July 2012 was marked by an important event: the Global Family Planning Summit in London. On the 11th, world leaders discussed the need to formulate comprehensive family planning services for the women in their countries. Though some promising commitments were made at the meeting, it was pockmarked by three inadequacies: the lack of a rights based approach, the exclusion of safe abortions from the agenda, and the failure to include men in discussions on family planning.(Read our report)
July also threw new light on China’s coercive family planning policies, and its forced late-term abortions. China first instituted a one-child norm in 1979, but the issue hit the headlines recently, when the media picked up the story of a late term abortion in the northwest Shaanxi province after the husband of the woman posted an image of the aborted fetus online. Further probing exposed the brutality inflicted on Chinese women by family planning authorities: one particular story that stood out was that of Ms. Pan on the New York Times: the 31-year old was 8 months pregnant, when she was grabbed from a grocery store, locked up and forced to sign a consent form for a late term abortion.
These revelations were obviously met with outrage, and China responded by firing the responsible authorities, and dispatching 10 teams of inspectors to 19 provinces, municipalities and autonomous regions to prevent forced abortions. The country has also offered monetary compensations to several women.
But what really needs to change is China’s understanding of family planning. Like several other countries across Asia, China needs to recognize a woman’s autonomy over her body. Coercive family planning policies might make available a wide range of services, but they discriminate against women, and rob them of their rights to control their fertility. They do not offer women the right to choose, and therefore deprive them of the right to information as well. Moreover, not all these forced abortions are safe. Stories of botched abortions show that the officials are more concerned with national demographics than the lives of these individual women.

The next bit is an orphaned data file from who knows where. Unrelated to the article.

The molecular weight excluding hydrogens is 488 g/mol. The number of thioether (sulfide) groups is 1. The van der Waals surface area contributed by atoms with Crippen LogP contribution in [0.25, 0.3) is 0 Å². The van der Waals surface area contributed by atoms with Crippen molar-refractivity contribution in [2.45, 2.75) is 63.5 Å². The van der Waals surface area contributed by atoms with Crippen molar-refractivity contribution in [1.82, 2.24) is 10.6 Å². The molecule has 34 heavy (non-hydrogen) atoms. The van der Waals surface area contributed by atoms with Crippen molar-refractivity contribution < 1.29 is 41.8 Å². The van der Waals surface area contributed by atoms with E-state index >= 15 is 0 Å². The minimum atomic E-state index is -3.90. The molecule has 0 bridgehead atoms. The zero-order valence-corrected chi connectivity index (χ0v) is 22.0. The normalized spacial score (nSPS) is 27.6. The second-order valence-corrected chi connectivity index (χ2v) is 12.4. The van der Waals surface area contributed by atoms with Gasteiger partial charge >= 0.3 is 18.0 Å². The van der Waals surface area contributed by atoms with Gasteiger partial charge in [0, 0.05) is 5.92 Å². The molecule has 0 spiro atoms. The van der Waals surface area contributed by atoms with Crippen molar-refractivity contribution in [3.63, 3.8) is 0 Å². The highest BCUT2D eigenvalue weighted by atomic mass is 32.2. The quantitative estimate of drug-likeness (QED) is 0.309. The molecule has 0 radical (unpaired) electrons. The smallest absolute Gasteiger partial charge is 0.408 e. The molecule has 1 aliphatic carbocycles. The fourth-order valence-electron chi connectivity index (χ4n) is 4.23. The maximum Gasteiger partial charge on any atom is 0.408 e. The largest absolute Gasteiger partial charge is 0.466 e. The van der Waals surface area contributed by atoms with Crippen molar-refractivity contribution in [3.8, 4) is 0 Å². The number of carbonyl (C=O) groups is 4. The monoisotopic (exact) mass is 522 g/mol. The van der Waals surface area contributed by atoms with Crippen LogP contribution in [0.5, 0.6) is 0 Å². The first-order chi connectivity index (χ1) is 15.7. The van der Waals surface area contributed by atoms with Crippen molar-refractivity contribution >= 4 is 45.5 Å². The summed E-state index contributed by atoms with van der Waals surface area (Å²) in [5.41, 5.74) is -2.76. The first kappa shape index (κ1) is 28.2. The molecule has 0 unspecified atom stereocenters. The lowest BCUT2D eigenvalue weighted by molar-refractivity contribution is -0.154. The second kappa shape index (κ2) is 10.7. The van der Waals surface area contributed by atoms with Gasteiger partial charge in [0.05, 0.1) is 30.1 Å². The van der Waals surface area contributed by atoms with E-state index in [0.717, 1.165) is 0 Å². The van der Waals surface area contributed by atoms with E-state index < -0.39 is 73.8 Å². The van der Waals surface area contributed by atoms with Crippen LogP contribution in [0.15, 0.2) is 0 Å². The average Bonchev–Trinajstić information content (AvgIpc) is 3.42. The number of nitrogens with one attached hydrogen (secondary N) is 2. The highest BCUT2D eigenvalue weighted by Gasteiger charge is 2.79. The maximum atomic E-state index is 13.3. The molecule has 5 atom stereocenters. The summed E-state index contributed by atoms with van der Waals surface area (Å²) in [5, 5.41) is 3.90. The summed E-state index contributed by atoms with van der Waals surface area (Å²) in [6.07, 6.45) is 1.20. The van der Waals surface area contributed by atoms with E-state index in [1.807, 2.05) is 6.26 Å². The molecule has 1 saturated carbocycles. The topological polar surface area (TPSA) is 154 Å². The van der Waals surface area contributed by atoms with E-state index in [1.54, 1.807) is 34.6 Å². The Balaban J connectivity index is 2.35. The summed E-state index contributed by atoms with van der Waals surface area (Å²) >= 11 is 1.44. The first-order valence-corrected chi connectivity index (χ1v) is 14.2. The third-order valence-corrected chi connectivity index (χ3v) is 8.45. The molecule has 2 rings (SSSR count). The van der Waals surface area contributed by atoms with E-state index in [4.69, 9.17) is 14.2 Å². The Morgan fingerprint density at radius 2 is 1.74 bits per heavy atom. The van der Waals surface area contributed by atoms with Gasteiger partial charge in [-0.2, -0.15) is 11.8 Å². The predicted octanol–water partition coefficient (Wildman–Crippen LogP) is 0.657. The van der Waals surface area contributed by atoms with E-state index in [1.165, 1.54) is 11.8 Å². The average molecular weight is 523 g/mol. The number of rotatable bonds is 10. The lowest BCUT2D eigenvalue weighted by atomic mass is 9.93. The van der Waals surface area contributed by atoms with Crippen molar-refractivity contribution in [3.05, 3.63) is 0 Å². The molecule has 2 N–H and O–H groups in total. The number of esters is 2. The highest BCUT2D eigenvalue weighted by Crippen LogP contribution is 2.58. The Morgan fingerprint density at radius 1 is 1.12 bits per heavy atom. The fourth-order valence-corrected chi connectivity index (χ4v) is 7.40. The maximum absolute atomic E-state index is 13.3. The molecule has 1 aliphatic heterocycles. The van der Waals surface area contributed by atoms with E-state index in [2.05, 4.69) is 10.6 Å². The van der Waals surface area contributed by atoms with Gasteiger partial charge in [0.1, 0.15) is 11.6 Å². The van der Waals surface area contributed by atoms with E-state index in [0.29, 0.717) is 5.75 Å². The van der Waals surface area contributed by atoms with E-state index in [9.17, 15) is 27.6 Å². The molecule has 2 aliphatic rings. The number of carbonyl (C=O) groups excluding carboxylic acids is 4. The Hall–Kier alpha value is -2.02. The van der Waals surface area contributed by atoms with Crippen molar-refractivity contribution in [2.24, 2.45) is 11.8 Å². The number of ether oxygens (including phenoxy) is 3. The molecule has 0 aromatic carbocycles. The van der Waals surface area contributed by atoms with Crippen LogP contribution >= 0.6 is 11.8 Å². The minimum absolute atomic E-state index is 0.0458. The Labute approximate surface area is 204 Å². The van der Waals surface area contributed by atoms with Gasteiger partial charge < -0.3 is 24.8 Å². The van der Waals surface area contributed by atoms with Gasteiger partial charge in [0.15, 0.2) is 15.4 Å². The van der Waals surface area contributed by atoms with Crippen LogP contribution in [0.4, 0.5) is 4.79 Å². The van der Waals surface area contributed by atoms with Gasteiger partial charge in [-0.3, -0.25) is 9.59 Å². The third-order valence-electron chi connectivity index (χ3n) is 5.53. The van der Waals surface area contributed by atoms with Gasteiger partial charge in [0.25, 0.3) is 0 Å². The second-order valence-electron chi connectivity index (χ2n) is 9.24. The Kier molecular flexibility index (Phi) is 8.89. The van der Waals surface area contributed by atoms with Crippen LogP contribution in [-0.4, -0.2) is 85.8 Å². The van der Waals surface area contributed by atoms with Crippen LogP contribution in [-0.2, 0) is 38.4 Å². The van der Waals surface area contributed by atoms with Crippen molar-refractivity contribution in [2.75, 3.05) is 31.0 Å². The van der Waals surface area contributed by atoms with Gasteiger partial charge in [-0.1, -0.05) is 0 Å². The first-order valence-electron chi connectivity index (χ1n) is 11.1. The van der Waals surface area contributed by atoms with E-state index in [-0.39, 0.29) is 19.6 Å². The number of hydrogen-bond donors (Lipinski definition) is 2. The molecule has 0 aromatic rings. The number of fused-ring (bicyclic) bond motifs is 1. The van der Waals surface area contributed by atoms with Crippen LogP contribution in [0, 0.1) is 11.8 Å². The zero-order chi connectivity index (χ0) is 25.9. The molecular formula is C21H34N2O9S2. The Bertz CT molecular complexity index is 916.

What we need in Asia are liberal laws that provide women with a wide range of family planning services, including safe abortions; and access to information on all these facilities. These women need to understand their rights, and responsibilities, and have to be educated to make informed decisions about their fertility.
Unfortunately, these forced abortions in China did not always draw the desired kind of criticism. As Lisa Hallgarten writes on the blog of Marge Berer, RHM Journal’s Editor, these stories gave anti-choice campaigners an excuse to canvas for the criminalization of abortions. “Stories of forced abortion, and other human rights abuses associated with the one-child policy, are being presented as the logical conclusion of all and any family planning policies.” Worse still, Chen Guangcheng, the civil rights activist who has been canvasing against these forced abortions has become the poster boy of anti-choice protests against Chinese’s family planning laws. But Guangcheng, while against forceful policies, is not against abortions per se.
Hopefully, Chinese authorities will ignore these voices, when they recognize the need to revise the country’s family planning policy, and formulate liberal policies that provide women with every essential family planning service, including safe abortions. (Read our blog on the need for all conventions on reproductive health to include safe abortions.)